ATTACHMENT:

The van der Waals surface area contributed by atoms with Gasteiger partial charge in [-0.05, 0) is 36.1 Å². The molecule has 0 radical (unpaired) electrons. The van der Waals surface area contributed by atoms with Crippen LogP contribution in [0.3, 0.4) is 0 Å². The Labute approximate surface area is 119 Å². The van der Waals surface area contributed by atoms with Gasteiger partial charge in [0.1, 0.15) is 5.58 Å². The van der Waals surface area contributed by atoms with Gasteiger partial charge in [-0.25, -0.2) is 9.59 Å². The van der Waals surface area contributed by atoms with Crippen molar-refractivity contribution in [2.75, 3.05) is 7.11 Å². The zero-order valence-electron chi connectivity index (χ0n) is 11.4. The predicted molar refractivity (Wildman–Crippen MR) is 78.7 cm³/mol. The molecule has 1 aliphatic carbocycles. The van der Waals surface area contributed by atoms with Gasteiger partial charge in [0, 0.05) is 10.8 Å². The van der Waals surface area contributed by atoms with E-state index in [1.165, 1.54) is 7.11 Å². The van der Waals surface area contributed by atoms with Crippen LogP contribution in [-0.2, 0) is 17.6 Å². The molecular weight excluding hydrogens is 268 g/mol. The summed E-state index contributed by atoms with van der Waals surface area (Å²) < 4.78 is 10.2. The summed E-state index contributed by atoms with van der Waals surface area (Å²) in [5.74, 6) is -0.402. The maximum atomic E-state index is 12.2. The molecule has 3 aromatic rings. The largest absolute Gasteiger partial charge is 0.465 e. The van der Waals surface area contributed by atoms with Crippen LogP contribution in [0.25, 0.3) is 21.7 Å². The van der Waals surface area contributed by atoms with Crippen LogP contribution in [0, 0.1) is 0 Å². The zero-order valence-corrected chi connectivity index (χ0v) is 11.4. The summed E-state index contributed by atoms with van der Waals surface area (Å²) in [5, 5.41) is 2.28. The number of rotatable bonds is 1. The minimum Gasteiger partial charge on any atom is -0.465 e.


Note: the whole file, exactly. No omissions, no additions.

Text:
The van der Waals surface area contributed by atoms with Gasteiger partial charge in [-0.05, 0) is 36.1 Å². The molecule has 0 radical (unpaired) electrons. The van der Waals surface area contributed by atoms with Crippen LogP contribution in [0.3, 0.4) is 0 Å². The Labute approximate surface area is 119 Å². The van der Waals surface area contributed by atoms with Gasteiger partial charge in [0.1, 0.15) is 5.58 Å². The van der Waals surface area contributed by atoms with Gasteiger partial charge in [-0.25, -0.2) is 9.59 Å². The van der Waals surface area contributed by atoms with Crippen molar-refractivity contribution in [2.75, 3.05) is 7.11 Å². The zero-order valence-electron chi connectivity index (χ0n) is 11.4. The predicted molar refractivity (Wildman–Crippen MR) is 78.7 cm³/mol. The molecule has 1 aliphatic carbocycles. The van der Waals surface area contributed by atoms with Gasteiger partial charge in [0, 0.05) is 10.8 Å². The van der Waals surface area contributed by atoms with E-state index in [1.165, 1.54) is 7.11 Å². The van der Waals surface area contributed by atoms with Crippen LogP contribution in [-0.2, 0) is 17.6 Å². The molecular weight excluding hydrogens is 268 g/mol. The summed E-state index contributed by atoms with van der Waals surface area (Å²) < 4.78 is 10.2. The summed E-state index contributed by atoms with van der Waals surface area (Å²) in [5.74, 6) is -0.402. The maximum atomic E-state index is 12.2. The molecule has 3 aromatic rings. The largest absolute Gasteiger partial charge is 0.465 e. The van der Waals surface area contributed by atoms with Crippen LogP contribution in [0.25, 0.3) is 21.7 Å². The van der Waals surface area contributed by atoms with Crippen LogP contribution in [0, 0.1) is 0 Å². The zero-order valence-corrected chi connectivity index (χ0v) is 11.4. The summed E-state index contributed by atoms with van der Waals surface area (Å²) in [5, 5.41) is 2.28. The number of rotatable bonds is 1. The minimum Gasteiger partial charge on any atom is -0.465 e.